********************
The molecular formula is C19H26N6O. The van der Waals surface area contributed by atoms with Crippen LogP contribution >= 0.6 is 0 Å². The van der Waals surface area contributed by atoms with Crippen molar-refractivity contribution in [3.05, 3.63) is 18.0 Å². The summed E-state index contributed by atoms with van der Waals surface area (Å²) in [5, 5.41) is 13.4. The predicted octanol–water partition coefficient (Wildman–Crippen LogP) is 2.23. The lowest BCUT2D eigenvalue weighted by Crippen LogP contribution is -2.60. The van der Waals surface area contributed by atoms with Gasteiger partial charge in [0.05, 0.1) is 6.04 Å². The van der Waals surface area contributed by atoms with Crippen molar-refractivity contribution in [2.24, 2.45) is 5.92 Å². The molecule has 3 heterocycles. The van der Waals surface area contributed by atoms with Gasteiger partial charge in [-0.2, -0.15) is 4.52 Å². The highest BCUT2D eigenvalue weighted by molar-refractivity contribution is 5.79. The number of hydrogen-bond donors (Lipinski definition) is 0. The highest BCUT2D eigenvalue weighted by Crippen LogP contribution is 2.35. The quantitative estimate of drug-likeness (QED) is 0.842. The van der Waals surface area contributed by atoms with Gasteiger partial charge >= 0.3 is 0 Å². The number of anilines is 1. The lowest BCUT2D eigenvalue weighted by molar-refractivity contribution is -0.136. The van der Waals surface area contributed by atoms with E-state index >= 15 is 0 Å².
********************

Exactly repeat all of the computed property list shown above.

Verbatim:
The molecular formula is C19H26N6O. The van der Waals surface area contributed by atoms with Crippen LogP contribution >= 0.6 is 0 Å². The van der Waals surface area contributed by atoms with Crippen molar-refractivity contribution in [3.05, 3.63) is 18.0 Å². The summed E-state index contributed by atoms with van der Waals surface area (Å²) in [5, 5.41) is 13.4. The predicted octanol–water partition coefficient (Wildman–Crippen LogP) is 2.23. The lowest BCUT2D eigenvalue weighted by Crippen LogP contribution is -2.60. The van der Waals surface area contributed by atoms with Gasteiger partial charge in [0.05, 0.1) is 6.04 Å². The van der Waals surface area contributed by atoms with Crippen molar-refractivity contribution in [2.24, 2.45) is 5.92 Å². The molecule has 3 heterocycles. The van der Waals surface area contributed by atoms with Gasteiger partial charge in [-0.2, -0.15) is 4.52 Å². The highest BCUT2D eigenvalue weighted by molar-refractivity contribution is 5.79. The number of hydrogen-bond donors (Lipinski definition) is 0. The highest BCUT2D eigenvalue weighted by Crippen LogP contribution is 2.35. The quantitative estimate of drug-likeness (QED) is 0.842. The van der Waals surface area contributed by atoms with Gasteiger partial charge >= 0.3 is 0 Å². The number of anilines is 1. The lowest BCUT2D eigenvalue weighted by molar-refractivity contribution is -0.136. The van der Waals surface area contributed by atoms with E-state index >= 15 is 0 Å².